FREDERICK, Md.—A noted scholar of 19th century North American history will present a provocative new argument for the importance of the West in the Civil War in a lecture March 4 at 7 p.m. in the Whitaker Campus Center at Hood College.
The talk, More Than Just a Prize: How the American West Changed the Civil War, is sponsored by the College's annual Center for the Humanities colloquium series, which is funded in part by a National Endowment for the Humanities Challenge Grant.
Adam Arenson, Ph.D., assistant professor of history at the University of Texas at El Paso, challenges the concept of the Civil War as a contest between the North and South. Instead, he suggests that the potential for slavery to expand into western territories triggered the conflict, and that skirmishes in the West defined what the Civil War meant for the reunited states.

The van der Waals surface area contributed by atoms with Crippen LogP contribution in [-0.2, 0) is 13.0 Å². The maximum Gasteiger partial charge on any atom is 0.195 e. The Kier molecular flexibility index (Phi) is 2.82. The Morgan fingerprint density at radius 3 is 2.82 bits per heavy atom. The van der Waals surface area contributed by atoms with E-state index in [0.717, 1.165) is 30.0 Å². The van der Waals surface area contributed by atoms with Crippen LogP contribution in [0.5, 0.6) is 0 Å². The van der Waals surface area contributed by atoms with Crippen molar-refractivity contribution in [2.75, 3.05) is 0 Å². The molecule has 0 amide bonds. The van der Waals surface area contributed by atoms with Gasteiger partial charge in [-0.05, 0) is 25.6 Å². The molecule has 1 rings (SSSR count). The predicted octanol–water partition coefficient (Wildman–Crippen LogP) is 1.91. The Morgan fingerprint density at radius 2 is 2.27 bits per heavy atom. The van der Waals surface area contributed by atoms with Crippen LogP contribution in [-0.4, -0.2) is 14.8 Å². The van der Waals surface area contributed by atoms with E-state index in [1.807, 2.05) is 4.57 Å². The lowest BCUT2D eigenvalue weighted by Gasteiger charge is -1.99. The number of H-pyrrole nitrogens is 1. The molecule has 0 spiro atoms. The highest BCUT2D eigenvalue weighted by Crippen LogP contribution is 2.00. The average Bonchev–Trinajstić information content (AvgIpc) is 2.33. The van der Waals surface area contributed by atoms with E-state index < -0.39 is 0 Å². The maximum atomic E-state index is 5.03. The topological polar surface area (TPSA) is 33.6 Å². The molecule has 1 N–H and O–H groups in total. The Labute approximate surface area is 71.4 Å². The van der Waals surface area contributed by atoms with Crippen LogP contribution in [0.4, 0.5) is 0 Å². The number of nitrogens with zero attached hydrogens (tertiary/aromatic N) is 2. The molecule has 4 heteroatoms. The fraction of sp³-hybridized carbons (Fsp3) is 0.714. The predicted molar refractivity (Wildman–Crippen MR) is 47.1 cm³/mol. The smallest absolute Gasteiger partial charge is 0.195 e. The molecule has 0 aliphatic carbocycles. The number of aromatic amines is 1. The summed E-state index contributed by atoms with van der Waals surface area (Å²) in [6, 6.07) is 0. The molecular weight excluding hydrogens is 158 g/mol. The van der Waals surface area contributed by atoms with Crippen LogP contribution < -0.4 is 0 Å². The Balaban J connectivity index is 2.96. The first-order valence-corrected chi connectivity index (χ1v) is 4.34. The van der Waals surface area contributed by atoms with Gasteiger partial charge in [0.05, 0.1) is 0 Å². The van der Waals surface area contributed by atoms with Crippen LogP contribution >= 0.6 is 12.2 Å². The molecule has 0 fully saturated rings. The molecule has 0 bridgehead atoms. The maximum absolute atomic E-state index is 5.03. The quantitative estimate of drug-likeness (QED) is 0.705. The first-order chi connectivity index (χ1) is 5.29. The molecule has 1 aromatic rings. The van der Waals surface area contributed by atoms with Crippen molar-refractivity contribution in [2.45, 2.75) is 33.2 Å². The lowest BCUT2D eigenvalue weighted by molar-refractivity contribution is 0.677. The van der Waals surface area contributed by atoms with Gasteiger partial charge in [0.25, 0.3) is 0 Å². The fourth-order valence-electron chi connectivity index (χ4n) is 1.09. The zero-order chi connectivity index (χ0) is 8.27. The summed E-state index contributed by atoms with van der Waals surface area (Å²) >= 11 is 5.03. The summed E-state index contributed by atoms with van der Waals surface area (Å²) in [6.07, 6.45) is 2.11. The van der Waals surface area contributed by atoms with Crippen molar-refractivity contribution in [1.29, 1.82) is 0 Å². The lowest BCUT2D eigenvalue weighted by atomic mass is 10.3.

Arenson is the author of the award-winning The Great Heart of the Republic: St. Louis and the Cultural Civil War. His current project, After the Underground Railroad, considers the return of escaped slaves from Canada after the Civil War. He is the recipient of numerous grants, fellowships and awards, and was most recently a Haynes Foundation Fellow at the Huntington Library in San Marino, Calif.
Future colloquium events include a screening on March 28 of GULAG 113, a documentary that follows a survivor of the Soviet GULAG system as he journeys from his home in Canada to revisit key locations in the Soviet Union; and on April 16, the celebrated Baltimore craft artist Joyce C. Scott, guest speaker for the annual Rosenfeld Family Lecture, will trace her 30-year journey as a visual and performance artist.
For more information about the colloquium, contact Rebecca Prime, Ph.D., Sophia M. Libman NEH Professor of the Humanities, at email@example.com.